• Susceptible individuals are in compartments $S_{uz}(t)$, where $u ∈ 1:U$ corresponds to the $U = 10$ departments, and $z ∈ 0:4$ describes vaccination status:
      • z = 0: Unvaccinated or waned vaccination protection.
      • z = 1: One dose at age under five years.
      • z = 2: Two doses at age under five years.
      • z = 3: One dose at age over five years.
      • z = 4: Two doses at age over five years.
    • Individuals can progress to a latent infection $E_{uz}$ followed by symptomatic infection $I_{uz}$ with recovery to $R_{uz}$ or asymptomatic infection $A_{uz}$ with recovery to $R^A_{uz}$. The force of infection depends on both direct transmission and an aquatic reservoir, $W_u(t)$.
    • Reported cases are assumed to come from a log-normal distribution, with the log-scale mean equal to the reporting rate $ρ$ times the number of newly infected individuals.
  • Model 3: Model 3 was developed by a team of researchers at the Laboratory of the Swiss Federal Institute of Technology in Lausanne, hereafter referred to as the Model 3 authors. The code that was originally used to implement Model 3 is archived with the DOI: 10.5281/zenodo.3360723, and also available in the public GitHub repository: jcblemai/haiti-mass-ocv-campaign.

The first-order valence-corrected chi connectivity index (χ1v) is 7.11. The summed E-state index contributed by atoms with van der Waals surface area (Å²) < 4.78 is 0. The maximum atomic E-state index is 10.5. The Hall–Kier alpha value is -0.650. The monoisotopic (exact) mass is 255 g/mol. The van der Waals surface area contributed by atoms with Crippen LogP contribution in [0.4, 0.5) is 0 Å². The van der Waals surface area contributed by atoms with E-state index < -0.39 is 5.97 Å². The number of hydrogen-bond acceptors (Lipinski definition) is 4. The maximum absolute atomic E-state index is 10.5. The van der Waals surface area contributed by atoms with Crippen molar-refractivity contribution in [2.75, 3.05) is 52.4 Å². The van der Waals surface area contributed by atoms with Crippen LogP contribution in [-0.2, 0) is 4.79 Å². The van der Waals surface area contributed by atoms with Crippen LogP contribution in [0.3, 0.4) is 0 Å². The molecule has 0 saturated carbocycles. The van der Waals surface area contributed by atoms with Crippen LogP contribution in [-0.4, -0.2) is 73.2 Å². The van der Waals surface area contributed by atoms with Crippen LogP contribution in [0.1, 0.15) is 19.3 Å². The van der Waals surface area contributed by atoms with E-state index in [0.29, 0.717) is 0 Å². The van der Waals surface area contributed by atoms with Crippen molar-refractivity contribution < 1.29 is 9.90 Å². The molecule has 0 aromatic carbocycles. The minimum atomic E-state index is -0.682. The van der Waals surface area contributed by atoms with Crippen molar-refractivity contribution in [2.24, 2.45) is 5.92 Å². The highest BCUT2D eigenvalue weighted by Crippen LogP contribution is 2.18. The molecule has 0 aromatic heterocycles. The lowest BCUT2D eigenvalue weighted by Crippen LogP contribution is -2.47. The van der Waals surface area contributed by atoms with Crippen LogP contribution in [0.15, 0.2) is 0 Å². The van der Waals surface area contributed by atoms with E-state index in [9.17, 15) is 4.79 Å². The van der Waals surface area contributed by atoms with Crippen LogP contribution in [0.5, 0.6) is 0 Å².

• The latent state is described as $X(t)=(S_{uz}(t), I_{uz}(t), A_{uz}(t), R_{uzk}(t), W_{u}(t), u \in 0:U, z \in 0:4, k \in 1:3)$. $k ∈ 1:3$ models non-exponential duration in the recovered class before waning of immunity.
    • Reported cholera cases are assumed to come from a negative binomial measurement model with mean equal to a fraction ($ρ$) of individuals in each unit who develop symptoms and seek healthcare.

Statistical Analysis

Model Fitting

Each of the three models considered in this study describes cholera dynamics as a partially observed Markov process (POMP). Each model is indexed by a parameter vector, $θ$, and different values of $θ$ can result in qualitative differences in the predicted behavior of the system.

  • Elements of $θ$ can be fixed at a constant value based on scientific understanding of the system, but parameters can also be calibrated to data by maximizing a measure of congruency between the observed data and the assumed mechanistic structure.
  • Cali- brating model parameters to observed data does not guarantee that the resulting model successfully approximates real-world mechanisms, since model assumptions may be incorrect, and do not change as the model is calibrated to data. However, the congruency between the model and observed data serves as a proxy for the congruency between the model and the true underlying dynamic system.

Calibrating Model 1 Parameters

  • In order to retain the ability to propose models that are scientifically meaningful rather than only those that are simply statistically convenient, we restrict ourselves to parameter estimation techniques that have the plug- and-play property, which is that the fitting procedure only requires the ability to simulate the latent process instead of evaluating transition densities.
  • To our knowledge, the only plug-and-play, frequentist methods that can maximize the likelihood for POMP models of this complexity are iterated filtering algorithms (Ionides et al., 2015), which modify the well-known particle filter (Arulampalam et al., 2002) by performing a random walk for each parameter and particle.